• Young Lakota girl sits in a tipi and makes a rawhide box
    The trauma of a previous generation may affect the health of their offspring.
    UCLA researchers studying trauma found something interesting when they examined the family trees and health records of Civil War prisoners of war: The sons of Civil War POWs had shorter life expectancies and higher mortality rates than the general population. The sons grew up in peace and plenty, yet their health appears to have been affected by their fathers’ experience of disease, stress and starvation during the war.

    Other studies have revealed that current Lakota people—whose ancestors experienced relocation and starvation—are at increased risk of heart disease and have higher rates of depression than the general public.
  • field of dying maize plants in southern Malawi
    Your grandmother’s exposure to stress may affect your weight.
    The Netherlands experienced a brutal and widespread famine in the winter of 1944. Later studies found that the grandchildren of women who survived the famine were more likely to be obese than would be expected. Further research found that the grandchildren of women who were pregnant that winter were most likely to obese. Researchers suspect that the women’s starvation experience somehow altered the biological makeup of their children, while the children were still in the womb. These changes were then passed on to their offspring.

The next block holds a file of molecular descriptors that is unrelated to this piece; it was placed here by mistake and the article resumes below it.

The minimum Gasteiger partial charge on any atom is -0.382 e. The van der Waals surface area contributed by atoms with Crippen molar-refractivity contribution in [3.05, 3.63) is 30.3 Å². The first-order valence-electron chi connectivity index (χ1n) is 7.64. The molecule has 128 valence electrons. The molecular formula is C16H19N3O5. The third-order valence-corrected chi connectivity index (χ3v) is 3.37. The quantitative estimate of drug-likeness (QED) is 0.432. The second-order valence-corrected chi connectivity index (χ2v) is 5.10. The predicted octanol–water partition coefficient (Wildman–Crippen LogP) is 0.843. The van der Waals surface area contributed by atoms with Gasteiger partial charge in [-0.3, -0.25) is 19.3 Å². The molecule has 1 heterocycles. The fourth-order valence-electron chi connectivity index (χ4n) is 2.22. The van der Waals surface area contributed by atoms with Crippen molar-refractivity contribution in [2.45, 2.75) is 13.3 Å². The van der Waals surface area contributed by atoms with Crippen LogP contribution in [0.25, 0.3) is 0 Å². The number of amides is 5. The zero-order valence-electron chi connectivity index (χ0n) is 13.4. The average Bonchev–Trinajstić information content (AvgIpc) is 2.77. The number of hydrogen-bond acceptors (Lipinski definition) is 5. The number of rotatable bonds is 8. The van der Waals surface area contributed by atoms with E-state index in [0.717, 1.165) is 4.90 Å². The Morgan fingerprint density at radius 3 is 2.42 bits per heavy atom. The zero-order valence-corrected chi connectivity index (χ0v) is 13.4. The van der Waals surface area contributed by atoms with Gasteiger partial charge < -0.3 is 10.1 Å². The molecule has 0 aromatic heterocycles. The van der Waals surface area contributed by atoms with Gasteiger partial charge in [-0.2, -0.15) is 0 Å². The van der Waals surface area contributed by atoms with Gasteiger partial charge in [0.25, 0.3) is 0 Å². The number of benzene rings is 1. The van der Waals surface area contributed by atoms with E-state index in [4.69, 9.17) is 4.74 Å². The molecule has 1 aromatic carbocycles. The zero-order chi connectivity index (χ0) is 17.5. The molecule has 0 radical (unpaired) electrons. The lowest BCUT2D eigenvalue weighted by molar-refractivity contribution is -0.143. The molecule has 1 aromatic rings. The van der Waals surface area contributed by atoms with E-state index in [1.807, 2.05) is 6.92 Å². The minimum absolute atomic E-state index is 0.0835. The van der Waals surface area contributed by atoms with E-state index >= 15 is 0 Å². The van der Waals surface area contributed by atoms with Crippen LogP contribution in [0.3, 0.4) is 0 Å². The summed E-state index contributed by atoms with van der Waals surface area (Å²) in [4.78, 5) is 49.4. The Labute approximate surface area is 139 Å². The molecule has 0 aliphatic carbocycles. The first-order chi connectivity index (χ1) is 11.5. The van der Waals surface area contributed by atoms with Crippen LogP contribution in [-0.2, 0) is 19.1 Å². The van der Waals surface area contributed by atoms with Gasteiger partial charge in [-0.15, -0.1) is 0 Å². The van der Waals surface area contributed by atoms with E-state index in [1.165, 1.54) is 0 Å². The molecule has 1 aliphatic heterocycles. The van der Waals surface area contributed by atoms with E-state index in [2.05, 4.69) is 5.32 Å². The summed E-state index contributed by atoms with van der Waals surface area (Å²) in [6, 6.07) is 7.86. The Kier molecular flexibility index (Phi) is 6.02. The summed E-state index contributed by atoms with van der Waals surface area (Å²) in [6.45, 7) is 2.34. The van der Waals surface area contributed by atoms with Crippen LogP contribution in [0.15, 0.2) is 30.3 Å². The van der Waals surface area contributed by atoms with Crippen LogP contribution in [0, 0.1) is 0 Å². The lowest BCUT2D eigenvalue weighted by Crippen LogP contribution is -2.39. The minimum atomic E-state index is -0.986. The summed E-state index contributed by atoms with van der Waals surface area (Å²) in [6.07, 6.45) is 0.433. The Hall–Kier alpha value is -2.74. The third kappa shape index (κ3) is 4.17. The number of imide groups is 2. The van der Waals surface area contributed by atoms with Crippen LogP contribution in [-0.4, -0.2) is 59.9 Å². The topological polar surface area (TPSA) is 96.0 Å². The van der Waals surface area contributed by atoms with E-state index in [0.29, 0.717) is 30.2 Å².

• Visiting mom
    Males may be more likely to be affected by inherited trauma.
    When the UCLA researchers looked carefully at the family trees of Civil War POWs, they realized the daughters of POWs did not seem to experience the same adverse effects as the sons. Females born to Civil War POWs lived as long as their peers, while the males’ lifespan was shortened in comparison to their peers.

    Another study found that the male descendants of those who experienced starvation in remote Swedish villages were negatively affected, while female descendants were not.

  • 3D DNA
    Trauma may change how genes act.